Stable circuses

A new architecture

by Christian Dupavillon


Just like the Franconis, new circus families were flourishing. The Plèges, Roches, Pourtiers, Ducos, Palisses, Rancys, Medranos, all travelled by means of wooden buildings, "circus-constructions”, structures built for the duration of the performances and tidied away for the rest of the year, and "Circus semi-constructions", temporary buildings that they carried parts of with them.

Family circuses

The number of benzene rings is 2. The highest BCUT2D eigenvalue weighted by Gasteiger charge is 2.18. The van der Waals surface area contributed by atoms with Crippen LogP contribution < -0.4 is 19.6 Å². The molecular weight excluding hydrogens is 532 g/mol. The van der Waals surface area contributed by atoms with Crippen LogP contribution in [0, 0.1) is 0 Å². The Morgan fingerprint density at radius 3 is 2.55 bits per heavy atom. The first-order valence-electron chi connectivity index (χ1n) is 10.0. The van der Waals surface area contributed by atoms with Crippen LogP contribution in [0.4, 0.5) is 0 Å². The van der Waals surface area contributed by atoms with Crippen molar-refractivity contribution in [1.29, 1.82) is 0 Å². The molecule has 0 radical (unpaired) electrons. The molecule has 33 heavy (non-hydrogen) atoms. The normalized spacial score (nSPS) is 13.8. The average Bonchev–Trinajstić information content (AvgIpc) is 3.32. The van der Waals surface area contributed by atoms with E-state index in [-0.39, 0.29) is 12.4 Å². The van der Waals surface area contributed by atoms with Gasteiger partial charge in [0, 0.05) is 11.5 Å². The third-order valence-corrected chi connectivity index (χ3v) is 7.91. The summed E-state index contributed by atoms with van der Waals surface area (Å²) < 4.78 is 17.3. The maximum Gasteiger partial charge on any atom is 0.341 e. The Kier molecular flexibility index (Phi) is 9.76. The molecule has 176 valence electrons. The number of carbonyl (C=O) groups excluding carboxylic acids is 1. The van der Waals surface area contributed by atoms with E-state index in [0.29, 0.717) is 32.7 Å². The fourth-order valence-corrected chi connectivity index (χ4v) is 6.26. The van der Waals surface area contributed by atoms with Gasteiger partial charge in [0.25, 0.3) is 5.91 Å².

Wood and roofing felt or tarpaulin for the roof were the only materials that they were built from. The architecture was the same: a polygonal structure consisting of fixed and demountable half roof-trusses that rested on posts and covered: the 13.5 metre diameter ring, an entrance for artists with its curtain hiding them from view, its platform for the musicians, the rows of seating surrounding the ring and the stables. The diameter of the building would range from 24 to 40 metres depending on the number of spectators. The architect was the head of the family. Theodore Rancy designed more than two hundred circus-constructions. When it came to a semi-construction, the circus would carry the roof frame’s half trusses, the seating racks, the entrance, the facade, the seats and benches with it. The boards used for the surrounding walls, the steps and the benches were bought at each location and sold at auction at the end of the last performance. The circus usually had two semi-constructions, the first being used for performances in one city, while the second was being transported and built in the following city. To make such an organisation profitable, each stage lasted at least three weeks. Outside Paris and the big cities, the circus was the only local attraction until the end of the 19th century. Its arrival, construction and parade, fascinated the public.